The Labor Market Impact of Undocumented Immigrants: Job Creation vs. Job Competition
Christoph Albert ()
No 6575, CESifo Working Paper Series from CESifo Group Munich
This paper studies the labor market impact of documented and undocumented immigration in a model with search frictions and non-random hiring. Since they accept lower wages, firms obtain a higher match surplus from hiring immigrants rather than natives. Therefore, immigration results in the creation of additional jobs but also generates more job competition. Whether job creation or competition is the dominating effect depends on the size of the induced fall in expected wages paid by firms. Using US data, I show in my empirical analysis that among low-skilled workers undocumented immigrants earn 8% less and have a 7 pp higher job finding rate than documented immigrants. Parameterizing the model based on these estimates, I find that the job creation effect of undocumented immigration dominates its job competition effect and leads to gains in terms of both employment and wages for native workers. In contrast, documented immigration leads to a fall in natives’ employment due to its weaker job creation effect. A policy of stricter immigration enforcement, simulated by a rise in the deportation rate of undocumented workers, decreases firms’ expected match surplus, mutes job creation and thus raises the unemployment rates of all workers.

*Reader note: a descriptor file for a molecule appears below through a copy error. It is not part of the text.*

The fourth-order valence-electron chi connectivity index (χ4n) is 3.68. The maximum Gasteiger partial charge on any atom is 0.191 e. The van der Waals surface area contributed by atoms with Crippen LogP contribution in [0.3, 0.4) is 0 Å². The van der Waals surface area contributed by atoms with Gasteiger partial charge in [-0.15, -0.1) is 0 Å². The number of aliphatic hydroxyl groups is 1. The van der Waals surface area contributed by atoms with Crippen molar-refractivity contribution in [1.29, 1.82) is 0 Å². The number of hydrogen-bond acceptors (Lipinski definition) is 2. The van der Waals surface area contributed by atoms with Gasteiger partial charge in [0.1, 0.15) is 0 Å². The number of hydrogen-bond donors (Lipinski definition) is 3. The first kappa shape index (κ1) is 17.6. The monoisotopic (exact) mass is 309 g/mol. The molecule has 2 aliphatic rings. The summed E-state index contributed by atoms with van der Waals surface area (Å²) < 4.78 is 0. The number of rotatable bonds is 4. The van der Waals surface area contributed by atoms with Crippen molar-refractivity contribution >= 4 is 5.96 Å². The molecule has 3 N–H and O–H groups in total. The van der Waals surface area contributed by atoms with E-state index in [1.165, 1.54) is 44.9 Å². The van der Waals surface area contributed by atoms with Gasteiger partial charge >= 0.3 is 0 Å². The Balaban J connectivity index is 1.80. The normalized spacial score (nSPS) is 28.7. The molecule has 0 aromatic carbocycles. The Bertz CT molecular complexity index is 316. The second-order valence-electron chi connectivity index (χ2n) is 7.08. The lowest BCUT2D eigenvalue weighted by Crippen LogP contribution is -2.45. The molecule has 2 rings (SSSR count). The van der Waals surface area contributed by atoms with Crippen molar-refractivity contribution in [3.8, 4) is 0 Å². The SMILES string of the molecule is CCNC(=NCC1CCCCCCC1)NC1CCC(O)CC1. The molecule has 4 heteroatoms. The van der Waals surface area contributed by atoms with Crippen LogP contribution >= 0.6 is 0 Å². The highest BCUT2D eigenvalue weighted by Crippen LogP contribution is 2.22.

Keywords: wage gap; migrant workers; hiring; employment (search for similar items in EconPapers)
JEL-codes: J31 J61 J63 J64 (search for similar items in EconPapers)
New Economics Papers: this item is included in nep-dge, nep-lab, nep-ltv, nep-mig and nep-ure
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